Since its publication in 1980, The Emergence of Social Security in Canada has become a standard text in social work and related courses in post-secondary institutions across Canada. It is the first and most detailed history of Canadian social security from colonial times to the present. In this third edition, Dennis Guest has revised the previous chapters and has provided two new ones to update developments to 1997. This book analyzes the major influences shaping the Canadian welfare state. A central trend in Canadian social security over most of the twentieth century has been a shift from a `residual' to an `institutional' concept. The residual approach, which dominated until the Second World War, posited that the causes of poverty and joblessness were to be found within individuals and were best remedied by personal initiative and reliance on the private market. However, the dramatic changes brought about by the Great Depression and the Second World War resulted in the rise of an institutional approach to social security. Poverty and joblessness began to be viewed as the results of systemic failure, and the public began to demand that governments take action to establish front-rank institutions guaranteeing a level of protection against the common risks to livelihood. Thus, the foundations of the Canadian welfare state were established. However, burgeoning government debt in the 1980s revived the residual approach to social policy. Governments at all levels in the 1980s and 1990s have dismantled or diminished several key structures of Canada's social security system and threaten the remainder. The Emergence of Social Security in Canada is both an important historical resource and an engrossing tale in its own right, and it will be of great interest to anyone concerned about Canadian social policy.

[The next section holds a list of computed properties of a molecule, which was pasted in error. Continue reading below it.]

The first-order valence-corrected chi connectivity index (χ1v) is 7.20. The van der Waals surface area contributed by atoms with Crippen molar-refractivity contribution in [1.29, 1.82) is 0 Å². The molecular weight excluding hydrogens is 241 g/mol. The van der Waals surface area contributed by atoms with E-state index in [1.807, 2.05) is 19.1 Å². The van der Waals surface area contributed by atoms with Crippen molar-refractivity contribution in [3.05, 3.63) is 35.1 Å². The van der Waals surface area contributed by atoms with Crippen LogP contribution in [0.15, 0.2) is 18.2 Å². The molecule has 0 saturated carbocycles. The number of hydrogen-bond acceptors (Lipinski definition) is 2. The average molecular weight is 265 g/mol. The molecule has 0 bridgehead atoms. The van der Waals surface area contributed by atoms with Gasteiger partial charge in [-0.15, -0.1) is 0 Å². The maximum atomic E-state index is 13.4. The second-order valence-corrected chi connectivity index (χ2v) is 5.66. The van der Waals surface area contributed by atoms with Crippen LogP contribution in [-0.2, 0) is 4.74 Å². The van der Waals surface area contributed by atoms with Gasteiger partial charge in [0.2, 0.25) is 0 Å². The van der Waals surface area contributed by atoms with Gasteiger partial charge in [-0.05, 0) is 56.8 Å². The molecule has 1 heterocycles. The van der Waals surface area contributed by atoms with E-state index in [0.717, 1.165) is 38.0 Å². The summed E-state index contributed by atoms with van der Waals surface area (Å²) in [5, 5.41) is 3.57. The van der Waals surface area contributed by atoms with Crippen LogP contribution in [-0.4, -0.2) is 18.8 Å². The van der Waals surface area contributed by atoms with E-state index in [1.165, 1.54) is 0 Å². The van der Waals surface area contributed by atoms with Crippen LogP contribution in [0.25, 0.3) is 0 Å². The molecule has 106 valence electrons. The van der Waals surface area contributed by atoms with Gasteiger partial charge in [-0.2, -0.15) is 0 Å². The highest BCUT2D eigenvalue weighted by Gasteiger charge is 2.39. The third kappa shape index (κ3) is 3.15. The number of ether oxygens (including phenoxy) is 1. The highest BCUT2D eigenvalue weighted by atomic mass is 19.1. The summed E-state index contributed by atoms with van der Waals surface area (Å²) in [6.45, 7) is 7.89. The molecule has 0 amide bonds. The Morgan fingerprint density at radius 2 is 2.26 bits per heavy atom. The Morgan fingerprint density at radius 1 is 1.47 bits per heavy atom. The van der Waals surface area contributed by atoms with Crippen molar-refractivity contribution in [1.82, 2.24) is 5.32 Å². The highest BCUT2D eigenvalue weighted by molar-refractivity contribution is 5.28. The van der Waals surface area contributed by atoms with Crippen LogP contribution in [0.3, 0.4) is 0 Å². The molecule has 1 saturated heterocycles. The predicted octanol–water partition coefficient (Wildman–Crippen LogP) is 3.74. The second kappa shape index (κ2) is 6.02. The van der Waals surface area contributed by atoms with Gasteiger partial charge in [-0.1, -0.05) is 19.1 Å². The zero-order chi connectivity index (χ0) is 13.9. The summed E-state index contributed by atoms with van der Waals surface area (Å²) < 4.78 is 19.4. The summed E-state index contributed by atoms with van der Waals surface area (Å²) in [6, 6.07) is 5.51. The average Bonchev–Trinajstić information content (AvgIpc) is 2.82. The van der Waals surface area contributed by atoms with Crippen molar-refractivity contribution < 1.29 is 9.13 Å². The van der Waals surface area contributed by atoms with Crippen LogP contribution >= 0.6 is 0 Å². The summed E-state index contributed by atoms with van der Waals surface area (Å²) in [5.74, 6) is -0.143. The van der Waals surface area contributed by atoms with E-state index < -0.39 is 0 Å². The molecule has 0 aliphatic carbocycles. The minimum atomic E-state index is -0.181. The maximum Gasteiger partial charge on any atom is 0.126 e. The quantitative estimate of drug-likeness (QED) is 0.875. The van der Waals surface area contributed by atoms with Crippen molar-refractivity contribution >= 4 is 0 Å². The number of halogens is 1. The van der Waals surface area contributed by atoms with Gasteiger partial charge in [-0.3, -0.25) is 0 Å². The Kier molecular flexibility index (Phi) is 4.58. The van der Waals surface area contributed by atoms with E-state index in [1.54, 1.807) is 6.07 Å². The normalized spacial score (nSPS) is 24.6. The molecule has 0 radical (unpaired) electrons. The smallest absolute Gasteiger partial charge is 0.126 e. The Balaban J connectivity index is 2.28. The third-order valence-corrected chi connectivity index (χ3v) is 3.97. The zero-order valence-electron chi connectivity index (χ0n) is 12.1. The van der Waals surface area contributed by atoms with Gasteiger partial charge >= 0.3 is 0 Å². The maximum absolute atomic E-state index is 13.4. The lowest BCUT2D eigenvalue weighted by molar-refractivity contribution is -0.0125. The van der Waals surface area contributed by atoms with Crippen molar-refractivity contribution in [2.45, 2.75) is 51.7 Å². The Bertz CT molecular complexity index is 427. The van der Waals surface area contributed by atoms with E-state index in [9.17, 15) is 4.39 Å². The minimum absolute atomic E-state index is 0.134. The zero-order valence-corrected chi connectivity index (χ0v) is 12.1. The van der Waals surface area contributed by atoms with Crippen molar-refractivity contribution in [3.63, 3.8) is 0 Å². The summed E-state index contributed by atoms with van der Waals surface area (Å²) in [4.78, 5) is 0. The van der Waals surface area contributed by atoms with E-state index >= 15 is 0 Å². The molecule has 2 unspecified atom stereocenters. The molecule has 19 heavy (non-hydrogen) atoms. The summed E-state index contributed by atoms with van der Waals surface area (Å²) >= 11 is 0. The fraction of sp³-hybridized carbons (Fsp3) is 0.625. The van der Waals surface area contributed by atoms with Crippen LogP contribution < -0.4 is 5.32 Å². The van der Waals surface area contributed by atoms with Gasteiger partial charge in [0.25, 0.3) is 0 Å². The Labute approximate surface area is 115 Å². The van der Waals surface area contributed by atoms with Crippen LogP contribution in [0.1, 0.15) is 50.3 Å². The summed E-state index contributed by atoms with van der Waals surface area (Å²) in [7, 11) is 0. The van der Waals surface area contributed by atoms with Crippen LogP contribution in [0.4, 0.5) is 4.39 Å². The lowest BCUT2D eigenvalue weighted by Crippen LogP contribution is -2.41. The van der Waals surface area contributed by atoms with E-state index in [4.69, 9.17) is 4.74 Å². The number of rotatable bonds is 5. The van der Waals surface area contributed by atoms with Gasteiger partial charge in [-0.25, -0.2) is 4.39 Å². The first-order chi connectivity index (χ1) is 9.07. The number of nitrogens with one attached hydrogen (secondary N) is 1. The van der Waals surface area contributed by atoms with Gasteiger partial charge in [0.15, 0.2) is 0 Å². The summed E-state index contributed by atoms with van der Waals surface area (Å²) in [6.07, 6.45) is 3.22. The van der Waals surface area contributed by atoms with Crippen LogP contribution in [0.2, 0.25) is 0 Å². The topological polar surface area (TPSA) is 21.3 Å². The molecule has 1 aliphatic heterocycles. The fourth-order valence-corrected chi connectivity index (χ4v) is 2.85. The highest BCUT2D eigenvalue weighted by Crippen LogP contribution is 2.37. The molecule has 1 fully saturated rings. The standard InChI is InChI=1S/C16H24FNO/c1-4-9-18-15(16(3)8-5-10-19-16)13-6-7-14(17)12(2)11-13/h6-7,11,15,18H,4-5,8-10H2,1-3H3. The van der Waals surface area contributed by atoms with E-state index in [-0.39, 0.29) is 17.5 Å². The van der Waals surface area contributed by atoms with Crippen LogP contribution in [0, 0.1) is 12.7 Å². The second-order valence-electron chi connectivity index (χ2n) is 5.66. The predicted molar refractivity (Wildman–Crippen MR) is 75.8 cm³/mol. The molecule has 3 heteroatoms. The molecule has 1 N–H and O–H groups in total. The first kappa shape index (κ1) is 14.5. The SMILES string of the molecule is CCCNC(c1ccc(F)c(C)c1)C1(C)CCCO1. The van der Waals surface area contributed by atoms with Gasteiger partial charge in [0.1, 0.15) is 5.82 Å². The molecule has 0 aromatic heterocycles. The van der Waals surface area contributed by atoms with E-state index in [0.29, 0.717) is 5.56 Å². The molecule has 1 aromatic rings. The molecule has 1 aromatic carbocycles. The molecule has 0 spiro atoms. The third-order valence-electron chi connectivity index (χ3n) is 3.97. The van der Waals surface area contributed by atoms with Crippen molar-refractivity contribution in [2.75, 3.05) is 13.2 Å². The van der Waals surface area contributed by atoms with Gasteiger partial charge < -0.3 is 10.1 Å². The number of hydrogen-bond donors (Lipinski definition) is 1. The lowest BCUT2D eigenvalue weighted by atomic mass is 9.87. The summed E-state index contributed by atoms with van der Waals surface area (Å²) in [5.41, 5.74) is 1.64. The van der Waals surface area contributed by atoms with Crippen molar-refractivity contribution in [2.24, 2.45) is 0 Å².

Dennis Guest, now retired, was for many years a professor in the School of Social Work at the University of British Columbia.